“Therefore, there is now no condemnation for those who are in Christ Jesus, because through Christ Jesus the law of the Spirit who gives life has set you free from the law of sin and death.” Romans 8:1-2
In the previous chapter, Paul reminds his readers of their continued sinfulness. They are now free from the power of sin and death, bought by the blood of Christ who bore our sins and died in our place.
Old Testament Law was established to shine a light on the sinfulness of man. A person guilty of breaking one of the Laws is as guilty as a person who has broken them all. A sacrifice was necessary to cover their sin. Notice it didn’t remove it, just covered it by virtue of the blood of an animal sacrifice as required by God. Those who are in Christ have no condemnation placed upon them even if they should sin after being saved and they will. Confession is necessary and forgiveness sought even after salvation has been attained. Christ readily forgives any and all sin that we have committed, although the consequences of that sinful action must play out. We are pardoned from death, but not the domino effect that follows. This is why we must weigh carefully that which we say and do. Our actions and reactions can either be a blessing to others or a curse upon us.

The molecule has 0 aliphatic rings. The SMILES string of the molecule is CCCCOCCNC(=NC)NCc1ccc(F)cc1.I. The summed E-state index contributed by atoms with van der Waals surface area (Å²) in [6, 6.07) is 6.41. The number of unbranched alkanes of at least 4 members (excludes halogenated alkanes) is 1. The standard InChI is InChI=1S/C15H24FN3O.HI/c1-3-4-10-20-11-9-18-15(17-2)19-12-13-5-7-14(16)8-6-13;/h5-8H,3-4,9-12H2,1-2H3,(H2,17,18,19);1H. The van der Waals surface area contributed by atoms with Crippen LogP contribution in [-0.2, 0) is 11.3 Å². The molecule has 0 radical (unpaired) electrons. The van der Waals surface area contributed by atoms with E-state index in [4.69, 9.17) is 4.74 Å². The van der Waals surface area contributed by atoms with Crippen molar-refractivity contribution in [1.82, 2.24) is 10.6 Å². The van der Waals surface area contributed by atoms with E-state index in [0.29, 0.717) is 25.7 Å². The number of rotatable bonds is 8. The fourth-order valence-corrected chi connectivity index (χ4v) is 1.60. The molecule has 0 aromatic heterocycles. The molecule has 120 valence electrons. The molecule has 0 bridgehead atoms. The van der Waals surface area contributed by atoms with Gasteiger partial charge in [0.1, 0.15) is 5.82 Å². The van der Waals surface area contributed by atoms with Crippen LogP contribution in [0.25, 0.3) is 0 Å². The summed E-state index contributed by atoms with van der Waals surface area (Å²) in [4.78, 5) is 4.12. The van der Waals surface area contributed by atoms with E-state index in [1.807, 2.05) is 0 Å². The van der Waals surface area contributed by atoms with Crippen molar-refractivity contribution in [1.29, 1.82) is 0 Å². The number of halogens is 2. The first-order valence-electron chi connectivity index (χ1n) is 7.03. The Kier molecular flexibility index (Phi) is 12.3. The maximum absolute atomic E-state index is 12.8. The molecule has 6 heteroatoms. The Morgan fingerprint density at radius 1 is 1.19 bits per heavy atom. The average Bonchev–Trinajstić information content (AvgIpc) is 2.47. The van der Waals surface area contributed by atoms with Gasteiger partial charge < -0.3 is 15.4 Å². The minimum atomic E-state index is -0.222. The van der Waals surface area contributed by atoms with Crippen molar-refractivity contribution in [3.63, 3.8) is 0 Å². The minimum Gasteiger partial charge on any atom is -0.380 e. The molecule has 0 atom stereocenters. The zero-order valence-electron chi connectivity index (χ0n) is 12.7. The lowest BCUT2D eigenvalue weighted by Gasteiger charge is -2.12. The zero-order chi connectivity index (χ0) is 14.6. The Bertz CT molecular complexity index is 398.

To be condemned is to have judgment pronounced against you. Without Christ’s forgiveness we stand condemned by our own actions. Sin is a crippling thing that locks us up and makes us walking dead men and women. That is until we are made free by Christ’s blood. Then the shackles fall off and we are forever free of our bondage. So many are bound up in sin and don’t realize it because they think life it was it is and nothing can be done to change the course they are on. The interesting thing is that they reject the very payment provided for their sin, thinking it would rob them of their ability to live as they choose. They don’t understand that once a soul is freed it no longer has to be a slave to sin. That is where true freedom lies. Until Christ’s return, walk with the King and be a blessing!
Resource(s): 1) The Reformation Study Bible; 2) The American Heritage Dictionary of the English Language.